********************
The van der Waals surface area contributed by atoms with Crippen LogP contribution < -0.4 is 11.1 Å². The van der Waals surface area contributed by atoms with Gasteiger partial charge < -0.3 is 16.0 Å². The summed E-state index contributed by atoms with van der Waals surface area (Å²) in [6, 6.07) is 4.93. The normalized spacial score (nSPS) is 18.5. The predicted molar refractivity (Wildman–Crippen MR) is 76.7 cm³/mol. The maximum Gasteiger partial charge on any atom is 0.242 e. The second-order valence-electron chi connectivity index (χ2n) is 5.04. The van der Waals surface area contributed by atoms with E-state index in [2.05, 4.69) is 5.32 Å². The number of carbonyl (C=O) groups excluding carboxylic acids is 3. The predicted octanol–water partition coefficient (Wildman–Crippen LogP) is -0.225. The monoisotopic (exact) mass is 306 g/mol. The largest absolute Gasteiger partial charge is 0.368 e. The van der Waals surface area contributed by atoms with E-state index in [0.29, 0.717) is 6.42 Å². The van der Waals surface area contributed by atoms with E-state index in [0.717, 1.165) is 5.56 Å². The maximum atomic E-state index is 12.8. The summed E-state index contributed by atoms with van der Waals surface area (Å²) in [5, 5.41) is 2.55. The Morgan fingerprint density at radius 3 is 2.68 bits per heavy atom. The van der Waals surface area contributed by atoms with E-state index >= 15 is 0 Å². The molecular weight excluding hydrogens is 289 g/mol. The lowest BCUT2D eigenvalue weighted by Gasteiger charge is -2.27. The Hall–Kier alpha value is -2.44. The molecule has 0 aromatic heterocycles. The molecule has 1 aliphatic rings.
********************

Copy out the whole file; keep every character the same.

The van der Waals surface area contributed by atoms with Crippen LogP contribution < -0.4 is 11.1 Å². The van der Waals surface area contributed by atoms with Gasteiger partial charge < -0.3 is 16.0 Å². The summed E-state index contributed by atoms with van der Waals surface area (Å²) in [6, 6.07) is 4.93. The normalized spacial score (nSPS) is 18.5. The predicted molar refractivity (Wildman–Crippen MR) is 76.7 cm³/mol. The maximum Gasteiger partial charge on any atom is 0.242 e. The second-order valence-electron chi connectivity index (χ2n) is 5.04. The van der Waals surface area contributed by atoms with E-state index in [2.05, 4.69) is 5.32 Å². The number of carbonyl (C=O) groups excluding carboxylic acids is 3. The predicted octanol–water partition coefficient (Wildman–Crippen LogP) is -0.225. The monoisotopic (exact) mass is 306 g/mol. The largest absolute Gasteiger partial charge is 0.368 e. The van der Waals surface area contributed by atoms with E-state index in [0.29, 0.717) is 6.42 Å². The van der Waals surface area contributed by atoms with E-state index in [0.717, 1.165) is 5.56 Å². The maximum atomic E-state index is 12.8. The summed E-state index contributed by atoms with van der Waals surface area (Å²) in [5, 5.41) is 2.55. The Morgan fingerprint density at radius 3 is 2.68 bits per heavy atom. The van der Waals surface area contributed by atoms with E-state index >= 15 is 0 Å². The molecular weight excluding hydrogens is 289 g/mol. The lowest BCUT2D eigenvalue weighted by Gasteiger charge is -2.27. The Hall–Kier alpha value is -2.44. The molecule has 0 aromatic heterocycles. The molecule has 1 aliphatic rings.